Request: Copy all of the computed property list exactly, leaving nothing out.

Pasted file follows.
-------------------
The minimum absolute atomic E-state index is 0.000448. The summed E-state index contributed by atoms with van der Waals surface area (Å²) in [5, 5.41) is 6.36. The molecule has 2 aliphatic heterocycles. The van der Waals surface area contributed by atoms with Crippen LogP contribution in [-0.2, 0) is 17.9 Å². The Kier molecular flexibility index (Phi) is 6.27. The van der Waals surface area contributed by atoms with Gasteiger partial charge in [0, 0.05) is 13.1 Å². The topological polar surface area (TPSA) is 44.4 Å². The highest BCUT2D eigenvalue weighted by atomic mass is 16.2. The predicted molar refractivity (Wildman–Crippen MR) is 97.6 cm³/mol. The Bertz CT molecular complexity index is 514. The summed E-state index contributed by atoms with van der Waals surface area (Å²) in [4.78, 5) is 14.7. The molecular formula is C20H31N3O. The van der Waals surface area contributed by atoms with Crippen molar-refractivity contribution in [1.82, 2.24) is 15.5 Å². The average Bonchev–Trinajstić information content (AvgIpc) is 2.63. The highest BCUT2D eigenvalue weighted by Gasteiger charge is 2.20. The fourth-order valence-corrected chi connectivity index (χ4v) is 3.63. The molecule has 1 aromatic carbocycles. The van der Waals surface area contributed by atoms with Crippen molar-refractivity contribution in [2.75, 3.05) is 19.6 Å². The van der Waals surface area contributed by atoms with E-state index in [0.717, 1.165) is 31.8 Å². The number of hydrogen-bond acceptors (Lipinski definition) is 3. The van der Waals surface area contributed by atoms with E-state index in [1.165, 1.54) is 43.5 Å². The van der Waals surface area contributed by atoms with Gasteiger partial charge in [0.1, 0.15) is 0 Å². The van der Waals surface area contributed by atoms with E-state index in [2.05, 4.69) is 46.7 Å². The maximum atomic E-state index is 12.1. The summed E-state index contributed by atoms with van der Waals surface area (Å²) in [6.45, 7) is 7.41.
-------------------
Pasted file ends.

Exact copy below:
The minimum absolute atomic E-state index is 0.000448. The summed E-state index contributed by atoms with van der Waals surface area (Å²) in [5, 5.41) is 6.36. The molecule has 2 aliphatic heterocycles. The van der Waals surface area contributed by atoms with Crippen LogP contribution in [-0.2, 0) is 17.9 Å². The Kier molecular flexibility index (Phi) is 6.27. The van der Waals surface area contributed by atoms with Gasteiger partial charge in [0, 0.05) is 13.1 Å². The topological polar surface area (TPSA) is 44.4 Å². The highest BCUT2D eigenvalue weighted by atomic mass is 16.2. The predicted molar refractivity (Wildman–Crippen MR) is 97.6 cm³/mol. The Bertz CT molecular complexity index is 514. The summed E-state index contributed by atoms with van der Waals surface area (Å²) in [4.78, 5) is 14.7. The molecular formula is C20H31N3O. The van der Waals surface area contributed by atoms with Crippen molar-refractivity contribution in [1.82, 2.24) is 15.5 Å². The average Bonchev–Trinajstić information content (AvgIpc) is 2.63. The highest BCUT2D eigenvalue weighted by Gasteiger charge is 2.20. The fourth-order valence-corrected chi connectivity index (χ4v) is 3.63. The molecule has 1 aromatic carbocycles. The van der Waals surface area contributed by atoms with Crippen molar-refractivity contribution in [2.75, 3.05) is 19.6 Å². The van der Waals surface area contributed by atoms with E-state index in [0.717, 1.165) is 31.8 Å². The number of hydrogen-bond acceptors (Lipinski definition) is 3. The van der Waals surface area contributed by atoms with E-state index in [1.165, 1.54) is 43.5 Å². The van der Waals surface area contributed by atoms with Gasteiger partial charge in [0.1, 0.15) is 0 Å². The van der Waals surface area contributed by atoms with E-state index in [2.05, 4.69) is 46.7 Å². The maximum atomic E-state index is 12.1. The summed E-state index contributed by atoms with van der Waals surface area (Å²) in [6.45, 7) is 7.41.